Ivanka Trump Posted 650 Times on Chinese Social Media

But the Weibo selfies, humble brags, and brand placements stopped a month before her father's run.

CLEVELAND, OH - JULY 21:  Ivanka Trump delivers a speech during the evening session on the fourth day of the Republican National Convention on July 21, 2016 at the Quicken Loans Arena in Cleveland, Ohio. Republican presidential candidate Donald Trump received the number of votes needed to secure the party's nomination. An estimated 50,000 people are expected in Cleveland, including hundreds of protesters and members of the media. The four-day Republican National Convention kicked off on July 18.  (Photo by John Moore/Getty Images)
CLEVELAND, OH - JULY 21: Ivanka Trump delivers a speech during the evening session on the fourth day of the Republican National Convention on July 21, 2016 at the Quicken Loans Arena in Cleveland, Ohio. Republican presidential candidate Donald Trump received the number of votes needed to secure the party's nomination. An estimated 50,000 people are expected in Cleveland, including hundreds of protesters and members of the media. The four-day Republican National Convention kicked off on July 18. (Photo by John Moore/Getty Images)
CLEVELAND, OH - JULY 21: Ivanka Trump delivers a speech during the evening session on the fourth day of the Republican National Convention on July 21, 2016 at the Quicken Loans Arena in Cleveland, Ohio. Republican presidential candidate Donald Trump received the number of votes needed to secure the party's nomination. An estimated 50,000 people are expected in Cleveland, including hundreds of protesters and members of the media. The four-day Republican National Convention kicked off on July 18. (Photo by John Moore/Getty Images)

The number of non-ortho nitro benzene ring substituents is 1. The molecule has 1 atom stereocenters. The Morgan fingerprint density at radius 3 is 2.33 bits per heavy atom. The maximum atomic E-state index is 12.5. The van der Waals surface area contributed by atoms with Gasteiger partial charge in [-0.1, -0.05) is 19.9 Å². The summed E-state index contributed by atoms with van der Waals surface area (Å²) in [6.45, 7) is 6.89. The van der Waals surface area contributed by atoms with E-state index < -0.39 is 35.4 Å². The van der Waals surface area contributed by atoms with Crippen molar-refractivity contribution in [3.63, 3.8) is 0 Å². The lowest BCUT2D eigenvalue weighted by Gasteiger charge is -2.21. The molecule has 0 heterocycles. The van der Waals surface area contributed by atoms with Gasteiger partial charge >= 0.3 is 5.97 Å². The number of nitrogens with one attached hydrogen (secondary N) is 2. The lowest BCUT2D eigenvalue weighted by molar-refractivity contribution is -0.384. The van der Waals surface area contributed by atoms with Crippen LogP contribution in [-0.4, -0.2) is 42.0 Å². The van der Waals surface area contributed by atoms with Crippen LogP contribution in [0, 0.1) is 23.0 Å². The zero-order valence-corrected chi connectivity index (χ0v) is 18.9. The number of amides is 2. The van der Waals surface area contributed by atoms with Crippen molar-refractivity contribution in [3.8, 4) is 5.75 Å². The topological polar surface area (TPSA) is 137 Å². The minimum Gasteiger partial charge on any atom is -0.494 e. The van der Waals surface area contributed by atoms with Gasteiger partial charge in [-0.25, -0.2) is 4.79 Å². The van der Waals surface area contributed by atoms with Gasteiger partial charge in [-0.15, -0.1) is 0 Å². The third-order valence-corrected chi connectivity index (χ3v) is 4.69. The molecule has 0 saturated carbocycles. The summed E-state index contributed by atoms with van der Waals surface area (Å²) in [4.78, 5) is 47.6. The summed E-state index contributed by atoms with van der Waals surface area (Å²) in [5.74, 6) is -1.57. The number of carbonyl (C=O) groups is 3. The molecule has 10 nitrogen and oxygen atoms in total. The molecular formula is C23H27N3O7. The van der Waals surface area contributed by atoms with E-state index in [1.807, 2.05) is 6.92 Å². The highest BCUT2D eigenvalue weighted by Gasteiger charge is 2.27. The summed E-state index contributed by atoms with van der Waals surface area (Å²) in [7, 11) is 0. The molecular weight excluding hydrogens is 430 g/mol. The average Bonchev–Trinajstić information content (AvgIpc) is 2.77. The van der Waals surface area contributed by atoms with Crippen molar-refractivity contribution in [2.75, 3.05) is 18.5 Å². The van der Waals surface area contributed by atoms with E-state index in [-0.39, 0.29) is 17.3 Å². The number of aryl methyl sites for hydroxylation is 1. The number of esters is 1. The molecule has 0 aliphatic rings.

Ivanka Trump, daughter of Republican Presidential nominee Donald Trump and a full-throated advocate for his candidacy, is surely familiar with her father’s statements about China, including his assertion that Chinese traders were out to “rape our country.” But before her father declared his intention to run, the younger Trump spent approximately two and a half years building a brand of her own on Weibo, China’s Twitter-like service. Across over 600 posts, she interacted directly with users, promoted her and her father’s brands, and built a following of over 19,000 until abruptly stopping just a month shy of her father’s declaration of his run for President.

The younger Trump’s Chinese online persona was mostly commercial. Her first Weibo post in Nov. 2012 introduced her as “An American wife, mother, and entrepreneur.” Two months later, Ivanka Trump Fine Jewelry Collection opened its first branch in Beijing. From Nov. 2012 to until May 2015, when she abruptly ceased her activity, Trump posted to Weibo 650 times. Posts consisted of lifestyle, travel photos, selfies, family pictures, chatter about the younger Trump’s jewelry and clothing line, and nods to the Trump real estate business.

Like her father, Ivanka first became known to most of her Chinese fans as a guest on reality series The Apprentice, popular among Chinese audiences in the mid-2010s. (While it never officially aired on Chinese television, The Apprentice was widely viewed on social video platforms and shared on online forums.) “I admire your dad and have been watching The Apprentice for years. But I like you the most,” wrote one user in May under an old Ivanka Trump post. According to Baidu Index, which tracks search trends on China’s most popular search engine, users searching for the Chinese transliteration of “Trump” are almost as likely to be looking for Ivanka as they are for Donald.